Horoscope for the Week of October 24, 2022 - Sun in Scorpio
Mars Retrograde

Turnings - Generational Trends with an Astrological Relationship

This is a big topic to discuss in just one post so this introduction to the Strauss-Howe Generational Theory is Part 1 of 2 posts. The Strauss–Howe generational theory, devised by William Strauss and Neil Howe, describes a cycle of generations that last around 20-25 years that, because of their nature and energies, impact history.

This reminds me of the Saturn Return which occurs for individuals every 28-30 years, patterning the orbit of Saturn within one's individual horoscope and the overall generational Pluto transit that impacts history (although with Pluto, because it orbits in an elliptic, doesn't have a standard amount of time in each sign. Scorpio is for 12 years while Taurus is 30 years.) Remember the Pluto in Leo generation of flower children?

Strauss-Howe's theory is not that different from a planetary return in that it determines that because historical events are associated with recurring generational personas (archetypes), each generational persona unleashes a new era (called a turning) where a new social, political, and economic climate (mood) exists.

According to Wikipedia, Strauss and Howe define a social generation as the aggregate of all people born over a span of roughly twenty years or about the length of one phase of life: childhood, young adulthood, midlife, and old age.

Generations are identified (from first birth year to last) by looking for cohort groups of this length that share three criteria. First, members of a generation share an age location in history: they encounter key historical events and social trends while occupying the same phase of life. So members of a generation are shaped in lasting ways by the eras they encounter as children and young adults (which are called turnings) and they share certain common beliefs and behaviors. Aware of the experiences and traits that they share with their peers, members of a generation would also share a sense of common perceived membership in that generation.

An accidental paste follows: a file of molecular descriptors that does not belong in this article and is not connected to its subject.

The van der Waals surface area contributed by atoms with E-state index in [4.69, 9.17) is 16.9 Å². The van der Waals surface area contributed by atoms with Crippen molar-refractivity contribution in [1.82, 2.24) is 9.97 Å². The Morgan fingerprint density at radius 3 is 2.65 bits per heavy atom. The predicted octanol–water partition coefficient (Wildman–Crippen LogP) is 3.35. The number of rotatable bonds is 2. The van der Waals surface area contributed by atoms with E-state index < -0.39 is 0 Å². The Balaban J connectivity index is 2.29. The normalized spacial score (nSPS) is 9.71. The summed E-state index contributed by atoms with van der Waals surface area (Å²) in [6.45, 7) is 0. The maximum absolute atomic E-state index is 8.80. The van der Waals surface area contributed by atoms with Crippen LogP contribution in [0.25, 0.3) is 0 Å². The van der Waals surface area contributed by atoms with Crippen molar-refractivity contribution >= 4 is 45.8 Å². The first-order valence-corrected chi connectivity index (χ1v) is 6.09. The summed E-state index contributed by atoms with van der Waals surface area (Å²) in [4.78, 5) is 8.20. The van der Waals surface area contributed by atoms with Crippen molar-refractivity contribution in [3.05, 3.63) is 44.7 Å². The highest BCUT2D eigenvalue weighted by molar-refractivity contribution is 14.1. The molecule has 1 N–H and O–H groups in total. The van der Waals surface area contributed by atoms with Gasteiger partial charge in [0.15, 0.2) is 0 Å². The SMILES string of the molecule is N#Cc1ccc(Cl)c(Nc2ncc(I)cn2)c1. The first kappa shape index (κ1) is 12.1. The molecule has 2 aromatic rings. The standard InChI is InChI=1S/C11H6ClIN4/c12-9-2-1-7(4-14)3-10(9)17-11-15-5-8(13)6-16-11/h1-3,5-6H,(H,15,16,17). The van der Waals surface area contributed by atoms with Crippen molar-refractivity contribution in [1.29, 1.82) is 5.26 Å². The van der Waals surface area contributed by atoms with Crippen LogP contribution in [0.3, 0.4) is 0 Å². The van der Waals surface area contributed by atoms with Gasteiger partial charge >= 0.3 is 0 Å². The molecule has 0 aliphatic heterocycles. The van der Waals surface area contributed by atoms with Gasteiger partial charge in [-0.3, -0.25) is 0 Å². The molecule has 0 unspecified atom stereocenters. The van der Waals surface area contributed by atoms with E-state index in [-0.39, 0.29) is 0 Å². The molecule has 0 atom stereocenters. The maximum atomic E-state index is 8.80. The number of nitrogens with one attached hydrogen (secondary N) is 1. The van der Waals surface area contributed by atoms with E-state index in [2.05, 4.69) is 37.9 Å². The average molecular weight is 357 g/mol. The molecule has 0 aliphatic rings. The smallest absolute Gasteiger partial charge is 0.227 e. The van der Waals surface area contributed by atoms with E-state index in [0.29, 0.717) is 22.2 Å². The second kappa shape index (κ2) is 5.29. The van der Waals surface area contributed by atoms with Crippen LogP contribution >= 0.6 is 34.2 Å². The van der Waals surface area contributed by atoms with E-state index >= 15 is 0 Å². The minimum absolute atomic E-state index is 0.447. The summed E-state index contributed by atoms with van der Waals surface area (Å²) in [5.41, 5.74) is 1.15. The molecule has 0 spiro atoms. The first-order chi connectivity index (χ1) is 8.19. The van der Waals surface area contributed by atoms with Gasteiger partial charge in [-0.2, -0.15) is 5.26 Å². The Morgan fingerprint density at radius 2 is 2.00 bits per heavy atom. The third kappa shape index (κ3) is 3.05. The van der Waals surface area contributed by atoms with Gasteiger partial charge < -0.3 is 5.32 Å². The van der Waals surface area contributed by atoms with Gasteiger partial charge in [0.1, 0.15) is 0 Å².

Over the span of a general lifetime (around 80 years) there are four turnings - "The High", "The Awakening", "The Unraveling" and "The Crisis".

"The High" - institutions are strong and individualism is weak. Society is confident about where it wants to go collectively, though those outside the majoritarian center often feel stifled by the conformity, such as post–World War II beginning in 1946 and ending with the assassination of John F. Kennedy on November 22, 1963.

"The Awakening" - an era when institutions are attacked in the name of personal and spiritual autonomy. Just when society is reaching its high tide of public progress, people suddenly tire of social discipline and want to recapture a sense of "self-awareness", "spirituality" and "personal authenticity". This corresponds to the 1960's of free love, campus upheaval and inner-city revolts of the mid-1960s to the tax revolts of the early 1980s.

"The Unraveling" - with a mood the opposite of a High: Institutions are weak and distrusted, while individualism is strong and flourishing. Society wants to atomize and enjoy such as during the 1980s where "greed is good" and includes the Culture War.

"The Crisis" - the Fourth Turning which is an era of destruction, often involving war or revolution, in which institutional life is destroyed and rebuilt in response to a perceived threat to the nation's survival. This turning would have started in the 2000s.

Is there cause for optimism? Strauss-Howe believe that after the crisis, civic authority revives, cultural expression redirects towards community purpose, and people begin to locate themselves as members of a larger group.

Stay tuned for next week's Part 2 post describing the Fourth Turning.


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